This report aims to assess the effect of increased drug dose on the efficacy and toxicity of the BEACOPP regimen with granulocyte colony-stimulating factor (G-CSF [Neupogen]) support in advanced-stage Hodgkins disease. Patients between 15 and 65 years old, either in stages IIB/IIIA with risk factors or in stages IIIB/IV, were eligible.
Eight courses of chemotherapy were followed by local irradiation of initial bulky and residual disease. From February 1993 to April 1998, 1,200 patients were randomized between standard COPP/ABVD (cyclophosphamide, Oncovin [vincristine], procarbazine(Drug information on procarbazine), and prednisone/Adriamycin [doxorubicin], bleomycin, vinblastine, and dacarbazine; arm A); baseline-dose BEACOPP (bleomycin, etoposide, Adriamycin, cyclophosphamide(Drug information on cyclophosphamide), Oncovin, procarbazine, and prednisone(Drug information on prednisone); arm B); and escalated-dose BEACOPP (arm C).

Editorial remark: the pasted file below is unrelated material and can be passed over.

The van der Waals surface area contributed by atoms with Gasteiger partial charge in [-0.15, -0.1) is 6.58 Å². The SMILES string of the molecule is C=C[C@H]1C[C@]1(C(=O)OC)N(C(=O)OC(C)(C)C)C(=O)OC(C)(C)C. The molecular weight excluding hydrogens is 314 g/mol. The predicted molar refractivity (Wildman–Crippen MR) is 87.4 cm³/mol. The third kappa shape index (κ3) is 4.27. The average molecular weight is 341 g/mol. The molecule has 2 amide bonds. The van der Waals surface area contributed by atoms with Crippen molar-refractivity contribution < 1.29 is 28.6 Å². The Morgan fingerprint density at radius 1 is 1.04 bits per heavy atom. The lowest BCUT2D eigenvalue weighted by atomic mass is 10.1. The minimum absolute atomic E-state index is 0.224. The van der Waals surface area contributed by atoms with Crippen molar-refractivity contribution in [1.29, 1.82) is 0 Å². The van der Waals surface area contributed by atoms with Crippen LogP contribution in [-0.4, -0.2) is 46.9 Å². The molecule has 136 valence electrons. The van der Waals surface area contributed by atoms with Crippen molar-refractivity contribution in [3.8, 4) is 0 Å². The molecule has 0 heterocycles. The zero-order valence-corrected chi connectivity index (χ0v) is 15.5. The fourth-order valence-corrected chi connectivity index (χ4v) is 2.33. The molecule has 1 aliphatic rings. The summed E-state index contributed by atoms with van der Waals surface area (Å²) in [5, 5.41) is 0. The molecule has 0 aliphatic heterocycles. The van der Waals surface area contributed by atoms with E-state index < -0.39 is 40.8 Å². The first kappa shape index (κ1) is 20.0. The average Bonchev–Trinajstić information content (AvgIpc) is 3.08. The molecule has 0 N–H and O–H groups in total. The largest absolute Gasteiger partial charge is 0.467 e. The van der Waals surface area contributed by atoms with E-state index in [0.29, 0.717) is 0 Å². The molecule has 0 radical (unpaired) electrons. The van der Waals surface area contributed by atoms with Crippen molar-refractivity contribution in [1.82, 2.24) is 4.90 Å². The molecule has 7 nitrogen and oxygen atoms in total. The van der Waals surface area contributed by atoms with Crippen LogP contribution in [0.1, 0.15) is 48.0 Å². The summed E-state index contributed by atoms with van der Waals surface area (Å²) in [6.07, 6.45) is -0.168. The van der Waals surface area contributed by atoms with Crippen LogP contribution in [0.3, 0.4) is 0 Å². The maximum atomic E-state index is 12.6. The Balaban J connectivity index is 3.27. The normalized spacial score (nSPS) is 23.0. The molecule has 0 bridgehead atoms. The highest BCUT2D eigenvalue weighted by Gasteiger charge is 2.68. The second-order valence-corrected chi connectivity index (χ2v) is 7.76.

Baseline BEACOPP was approximately equivalent in dosage to COPP/ABVD but shortened to a 3-week course. Cyclophosphamide, etoposide, and doxorubicin(Drug information on doxorubicin) were escalated to 192%, 200%, and 140% of baseline, respectively, and G-CSF was administered in arm C from day 8 until leukocyte recovery.
This third interim analysis, in February 1998, was restricted to patients randomized before August 1996. Median observation time was 27 months. A total of 689 patients (91%) were evaluable.
Acute toxicity (neutropenia, thrombopenia, anemia, infection) with BEACOPP was increased but manageable; toxic deaths were no more frequent than with COPP/ABVD.
CONCLUSION: We conclude that moderate dose escalation is feasible and increases efficacy. Leukemogenicity must be monitored.